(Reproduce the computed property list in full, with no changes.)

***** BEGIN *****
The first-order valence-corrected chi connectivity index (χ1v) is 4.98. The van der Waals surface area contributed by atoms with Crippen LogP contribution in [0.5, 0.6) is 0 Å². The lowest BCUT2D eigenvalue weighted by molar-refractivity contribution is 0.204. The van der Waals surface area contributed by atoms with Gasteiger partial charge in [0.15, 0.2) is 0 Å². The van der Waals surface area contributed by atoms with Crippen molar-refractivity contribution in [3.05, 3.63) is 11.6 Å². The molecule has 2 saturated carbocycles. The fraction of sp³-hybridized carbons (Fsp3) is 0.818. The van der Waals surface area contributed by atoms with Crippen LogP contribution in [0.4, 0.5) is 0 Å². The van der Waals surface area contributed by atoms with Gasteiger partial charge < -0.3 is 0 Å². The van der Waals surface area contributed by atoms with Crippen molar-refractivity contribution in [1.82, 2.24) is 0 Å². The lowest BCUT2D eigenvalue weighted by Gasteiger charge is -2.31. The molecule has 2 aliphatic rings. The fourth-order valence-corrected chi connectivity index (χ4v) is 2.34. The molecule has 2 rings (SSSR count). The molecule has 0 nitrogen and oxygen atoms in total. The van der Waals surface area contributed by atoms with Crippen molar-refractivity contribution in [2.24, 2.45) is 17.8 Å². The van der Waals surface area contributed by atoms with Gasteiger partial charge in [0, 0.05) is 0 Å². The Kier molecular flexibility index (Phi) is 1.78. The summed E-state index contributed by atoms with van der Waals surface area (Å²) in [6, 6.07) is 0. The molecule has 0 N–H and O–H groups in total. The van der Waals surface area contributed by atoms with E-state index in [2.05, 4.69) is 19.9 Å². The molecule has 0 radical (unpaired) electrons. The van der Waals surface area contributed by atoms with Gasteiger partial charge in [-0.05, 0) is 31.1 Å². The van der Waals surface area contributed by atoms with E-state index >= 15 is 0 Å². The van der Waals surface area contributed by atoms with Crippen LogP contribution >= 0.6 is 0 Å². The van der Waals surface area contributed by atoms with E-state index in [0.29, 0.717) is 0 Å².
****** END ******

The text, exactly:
The first-order valence-corrected chi connectivity index (χ1v) is 4.98. The van der Waals surface area contributed by atoms with Crippen LogP contribution in [0.5, 0.6) is 0 Å². The lowest BCUT2D eigenvalue weighted by molar-refractivity contribution is 0.204. The van der Waals surface area contributed by atoms with Gasteiger partial charge in [0.15, 0.2) is 0 Å². The van der Waals surface area contributed by atoms with Crippen molar-refractivity contribution in [3.05, 3.63) is 11.6 Å². The molecule has 2 saturated carbocycles. The fraction of sp³-hybridized carbons (Fsp3) is 0.818. The van der Waals surface area contributed by atoms with Crippen LogP contribution in [0.4, 0.5) is 0 Å². The van der Waals surface area contributed by atoms with Gasteiger partial charge < -0.3 is 0 Å². The van der Waals surface area contributed by atoms with Crippen molar-refractivity contribution in [1.82, 2.24) is 0 Å². The lowest BCUT2D eigenvalue weighted by Gasteiger charge is -2.31. The molecule has 2 aliphatic rings. The fourth-order valence-corrected chi connectivity index (χ4v) is 2.34. The molecule has 2 rings (SSSR count). The molecule has 0 nitrogen and oxygen atoms in total. The van der Waals surface area contributed by atoms with Crippen molar-refractivity contribution in [2.24, 2.45) is 17.8 Å². The van der Waals surface area contributed by atoms with Gasteiger partial charge in [0, 0.05) is 0 Å². The Kier molecular flexibility index (Phi) is 1.78. The summed E-state index contributed by atoms with van der Waals surface area (Å²) in [6, 6.07) is 0. The molecule has 0 N–H and O–H groups in total. The van der Waals surface area contributed by atoms with E-state index in [2.05, 4.69) is 19.9 Å². The molecule has 0 radical (unpaired) electrons. The van der Waals surface area contributed by atoms with Gasteiger partial charge in [-0.05, 0) is 31.1 Å². The van der Waals surface area contributed by atoms with E-state index >= 15 is 0 Å². The van der Waals surface area contributed by atoms with Crippen LogP contribution >= 0.6 is 0 Å². The van der Waals surface area contributed by atoms with E-state index in [0.29, 0.717) is 0 Å².